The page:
While it was an Italian invention, the French took to ballet like canards to l'eau. Catherine de Medici, the Italian who married French king Henry II, and who was responsible for much of the French Renaissance in art, and culture, and architecture, was ballet's first major patron in France; but Louis XIV, a passionate dancer whose nickname "Sun King" came from a 12-hour ballet in which he danced five different roles, cemented its place in French history and culture.
But this post is not about ballet.
It's about choreography, the kind of subtle choreography we're learning to see in Paris, where it seems that not only individuals dance to their own internal drummers, but even groups are often arranged by some master choreographer like Balanchine, or the Sun God, Apollo.
Richard and I will be standing on a Metro platform and there, across the tracks, a sudden rearrangement of waiting Parisians becomes a dance of its own. If he's quick, he can capture these moments in the Metro, in the streets, at cafés. If not, at least we saw the moment, and, like rainbows, we know they'll reappear when the angle and the light are right.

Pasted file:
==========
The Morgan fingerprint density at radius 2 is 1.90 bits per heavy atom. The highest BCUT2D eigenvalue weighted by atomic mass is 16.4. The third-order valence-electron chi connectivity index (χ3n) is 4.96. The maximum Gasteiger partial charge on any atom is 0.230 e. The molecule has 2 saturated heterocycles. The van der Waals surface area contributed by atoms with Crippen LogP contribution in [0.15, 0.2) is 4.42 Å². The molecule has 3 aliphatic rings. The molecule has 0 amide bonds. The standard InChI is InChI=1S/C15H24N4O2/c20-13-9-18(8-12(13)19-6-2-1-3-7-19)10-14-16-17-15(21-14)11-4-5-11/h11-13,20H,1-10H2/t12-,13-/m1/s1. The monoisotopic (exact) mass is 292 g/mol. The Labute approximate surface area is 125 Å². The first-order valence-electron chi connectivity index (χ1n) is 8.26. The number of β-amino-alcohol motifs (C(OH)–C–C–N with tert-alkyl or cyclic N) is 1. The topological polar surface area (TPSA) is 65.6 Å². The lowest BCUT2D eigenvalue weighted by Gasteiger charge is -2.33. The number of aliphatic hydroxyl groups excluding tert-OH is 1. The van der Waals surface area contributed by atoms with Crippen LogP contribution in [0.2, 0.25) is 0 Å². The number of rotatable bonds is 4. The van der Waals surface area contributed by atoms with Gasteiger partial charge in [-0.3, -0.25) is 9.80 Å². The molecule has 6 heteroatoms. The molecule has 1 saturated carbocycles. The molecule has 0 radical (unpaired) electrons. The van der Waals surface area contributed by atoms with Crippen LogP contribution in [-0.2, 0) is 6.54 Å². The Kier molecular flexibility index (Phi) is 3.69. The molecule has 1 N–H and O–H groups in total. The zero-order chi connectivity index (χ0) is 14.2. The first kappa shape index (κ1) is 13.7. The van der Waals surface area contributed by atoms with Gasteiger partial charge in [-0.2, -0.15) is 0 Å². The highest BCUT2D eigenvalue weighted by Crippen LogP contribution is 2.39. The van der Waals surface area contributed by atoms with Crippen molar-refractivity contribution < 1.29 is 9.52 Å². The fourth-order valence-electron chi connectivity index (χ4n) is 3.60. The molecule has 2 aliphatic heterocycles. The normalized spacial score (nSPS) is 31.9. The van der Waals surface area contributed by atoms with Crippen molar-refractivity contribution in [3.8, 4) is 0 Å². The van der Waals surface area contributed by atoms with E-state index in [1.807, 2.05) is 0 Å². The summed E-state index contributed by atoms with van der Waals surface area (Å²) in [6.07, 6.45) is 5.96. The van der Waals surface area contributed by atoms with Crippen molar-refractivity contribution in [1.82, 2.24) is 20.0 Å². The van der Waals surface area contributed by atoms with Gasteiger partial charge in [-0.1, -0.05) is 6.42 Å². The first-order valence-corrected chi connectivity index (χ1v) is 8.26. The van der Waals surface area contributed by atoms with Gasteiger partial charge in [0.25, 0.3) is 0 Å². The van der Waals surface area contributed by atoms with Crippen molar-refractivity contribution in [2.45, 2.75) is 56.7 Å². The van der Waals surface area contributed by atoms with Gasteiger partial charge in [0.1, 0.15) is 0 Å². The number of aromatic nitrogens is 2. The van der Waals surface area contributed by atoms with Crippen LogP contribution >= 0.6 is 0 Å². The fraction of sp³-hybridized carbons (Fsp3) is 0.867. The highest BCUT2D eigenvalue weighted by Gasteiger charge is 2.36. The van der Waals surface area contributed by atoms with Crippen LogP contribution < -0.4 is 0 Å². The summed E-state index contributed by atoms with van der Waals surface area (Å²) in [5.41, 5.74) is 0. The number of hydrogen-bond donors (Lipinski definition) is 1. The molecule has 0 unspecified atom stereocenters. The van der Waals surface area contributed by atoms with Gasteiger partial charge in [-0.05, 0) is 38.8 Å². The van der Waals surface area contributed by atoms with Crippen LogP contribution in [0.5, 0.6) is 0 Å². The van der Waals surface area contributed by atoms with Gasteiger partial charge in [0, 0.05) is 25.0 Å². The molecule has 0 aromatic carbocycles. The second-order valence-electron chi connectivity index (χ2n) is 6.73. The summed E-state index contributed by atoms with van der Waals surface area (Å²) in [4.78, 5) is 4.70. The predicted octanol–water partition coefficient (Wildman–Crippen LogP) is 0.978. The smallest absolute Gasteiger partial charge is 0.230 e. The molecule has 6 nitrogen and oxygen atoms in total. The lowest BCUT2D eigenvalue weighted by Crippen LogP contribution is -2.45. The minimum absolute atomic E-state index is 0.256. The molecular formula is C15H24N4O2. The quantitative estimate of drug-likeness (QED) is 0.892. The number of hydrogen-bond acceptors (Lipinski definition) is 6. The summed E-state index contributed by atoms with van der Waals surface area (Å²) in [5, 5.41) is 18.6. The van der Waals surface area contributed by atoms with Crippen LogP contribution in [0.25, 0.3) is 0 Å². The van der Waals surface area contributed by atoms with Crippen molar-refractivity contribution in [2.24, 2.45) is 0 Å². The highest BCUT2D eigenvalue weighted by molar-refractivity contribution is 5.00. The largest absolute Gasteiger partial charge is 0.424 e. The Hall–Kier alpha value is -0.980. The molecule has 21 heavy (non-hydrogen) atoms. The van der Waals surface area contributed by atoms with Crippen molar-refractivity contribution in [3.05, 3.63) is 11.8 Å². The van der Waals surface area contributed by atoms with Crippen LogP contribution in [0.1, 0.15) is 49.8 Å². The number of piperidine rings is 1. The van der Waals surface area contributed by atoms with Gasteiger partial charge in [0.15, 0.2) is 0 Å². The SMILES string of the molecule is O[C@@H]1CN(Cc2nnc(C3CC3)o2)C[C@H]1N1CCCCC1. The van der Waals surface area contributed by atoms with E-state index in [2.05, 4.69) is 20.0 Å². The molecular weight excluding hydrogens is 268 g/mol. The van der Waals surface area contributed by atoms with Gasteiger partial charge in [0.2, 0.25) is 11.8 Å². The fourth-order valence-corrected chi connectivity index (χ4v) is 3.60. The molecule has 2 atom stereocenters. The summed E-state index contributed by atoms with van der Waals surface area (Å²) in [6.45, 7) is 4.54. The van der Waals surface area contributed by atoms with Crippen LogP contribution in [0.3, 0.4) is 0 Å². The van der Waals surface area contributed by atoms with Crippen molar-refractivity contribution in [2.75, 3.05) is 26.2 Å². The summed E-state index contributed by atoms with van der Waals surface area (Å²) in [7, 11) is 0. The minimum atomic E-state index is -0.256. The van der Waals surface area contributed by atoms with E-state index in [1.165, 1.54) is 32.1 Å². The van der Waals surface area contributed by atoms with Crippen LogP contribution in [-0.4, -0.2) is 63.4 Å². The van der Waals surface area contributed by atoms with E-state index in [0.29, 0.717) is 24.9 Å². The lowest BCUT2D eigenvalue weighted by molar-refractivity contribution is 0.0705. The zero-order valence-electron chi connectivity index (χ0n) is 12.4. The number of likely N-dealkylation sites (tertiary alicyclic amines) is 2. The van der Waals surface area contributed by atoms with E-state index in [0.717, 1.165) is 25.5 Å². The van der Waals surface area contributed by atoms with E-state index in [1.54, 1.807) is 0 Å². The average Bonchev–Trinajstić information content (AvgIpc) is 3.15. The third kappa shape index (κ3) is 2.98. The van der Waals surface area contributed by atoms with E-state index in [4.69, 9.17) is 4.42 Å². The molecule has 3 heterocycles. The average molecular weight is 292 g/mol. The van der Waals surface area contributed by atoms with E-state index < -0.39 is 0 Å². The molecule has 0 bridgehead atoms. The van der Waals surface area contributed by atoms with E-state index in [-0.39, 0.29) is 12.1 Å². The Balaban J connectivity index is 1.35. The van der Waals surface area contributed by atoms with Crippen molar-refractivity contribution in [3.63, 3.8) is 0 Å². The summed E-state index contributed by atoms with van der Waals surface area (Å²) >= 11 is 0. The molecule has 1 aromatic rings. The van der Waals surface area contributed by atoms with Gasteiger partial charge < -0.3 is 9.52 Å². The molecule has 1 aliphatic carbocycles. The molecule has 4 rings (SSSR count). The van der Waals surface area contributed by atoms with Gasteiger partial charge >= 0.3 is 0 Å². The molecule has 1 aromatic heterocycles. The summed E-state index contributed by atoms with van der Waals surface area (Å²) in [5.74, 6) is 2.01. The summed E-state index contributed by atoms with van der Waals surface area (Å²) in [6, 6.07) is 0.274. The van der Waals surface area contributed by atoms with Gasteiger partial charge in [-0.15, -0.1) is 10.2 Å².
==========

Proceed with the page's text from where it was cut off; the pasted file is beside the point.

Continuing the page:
Here then, some of the choreography we've noticed, from soloists, duos, or ensemble players. Call it Paris Play's dance to the end of summer. May you keep an eye out for your town's tangos, tarantellas, or full-out ballets, and enjoy them as much as we do.